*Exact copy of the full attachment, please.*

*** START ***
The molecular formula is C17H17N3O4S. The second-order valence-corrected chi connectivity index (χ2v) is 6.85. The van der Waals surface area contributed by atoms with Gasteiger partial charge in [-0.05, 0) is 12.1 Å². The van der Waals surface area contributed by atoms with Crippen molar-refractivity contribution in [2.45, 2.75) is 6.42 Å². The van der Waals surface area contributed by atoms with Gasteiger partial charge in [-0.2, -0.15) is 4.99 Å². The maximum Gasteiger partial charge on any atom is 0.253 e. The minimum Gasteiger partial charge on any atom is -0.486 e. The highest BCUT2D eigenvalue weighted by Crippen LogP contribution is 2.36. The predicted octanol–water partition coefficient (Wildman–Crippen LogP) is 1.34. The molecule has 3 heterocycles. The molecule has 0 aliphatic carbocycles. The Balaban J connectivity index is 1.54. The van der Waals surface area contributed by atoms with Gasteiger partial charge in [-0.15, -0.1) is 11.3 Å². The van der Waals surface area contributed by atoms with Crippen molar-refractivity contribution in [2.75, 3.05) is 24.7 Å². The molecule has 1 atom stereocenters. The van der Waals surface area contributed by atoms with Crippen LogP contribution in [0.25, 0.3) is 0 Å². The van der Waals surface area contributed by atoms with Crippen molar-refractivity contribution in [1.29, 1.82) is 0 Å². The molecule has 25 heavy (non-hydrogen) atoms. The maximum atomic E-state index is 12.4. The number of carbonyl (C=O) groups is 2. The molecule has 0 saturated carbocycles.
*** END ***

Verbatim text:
The molecular formula is C17H17N3O4S. The second-order valence-corrected chi connectivity index (χ2v) is 6.85. The van der Waals surface area contributed by atoms with Gasteiger partial charge in [-0.05, 0) is 12.1 Å². The van der Waals surface area contributed by atoms with Crippen molar-refractivity contribution in [2.45, 2.75) is 6.42 Å². The van der Waals surface area contributed by atoms with Gasteiger partial charge in [-0.2, -0.15) is 4.99 Å². The maximum Gasteiger partial charge on any atom is 0.253 e. The minimum Gasteiger partial charge on any atom is -0.486 e. The highest BCUT2D eigenvalue weighted by Crippen LogP contribution is 2.36. The predicted octanol–water partition coefficient (Wildman–Crippen LogP) is 1.34. The molecule has 3 heterocycles. The molecule has 0 aliphatic carbocycles. The Balaban J connectivity index is 1.54. The van der Waals surface area contributed by atoms with Gasteiger partial charge in [-0.15, -0.1) is 11.3 Å². The van der Waals surface area contributed by atoms with Crippen molar-refractivity contribution in [2.75, 3.05) is 24.7 Å². The molecule has 1 atom stereocenters. The van der Waals surface area contributed by atoms with Crippen LogP contribution in [0.25, 0.3) is 0 Å². The van der Waals surface area contributed by atoms with Crippen molar-refractivity contribution in [1.29, 1.82) is 0 Å². The molecule has 25 heavy (non-hydrogen) atoms. The maximum atomic E-state index is 12.4. The number of carbonyl (C=O) groups is 2. The molecule has 0 saturated carbocycles.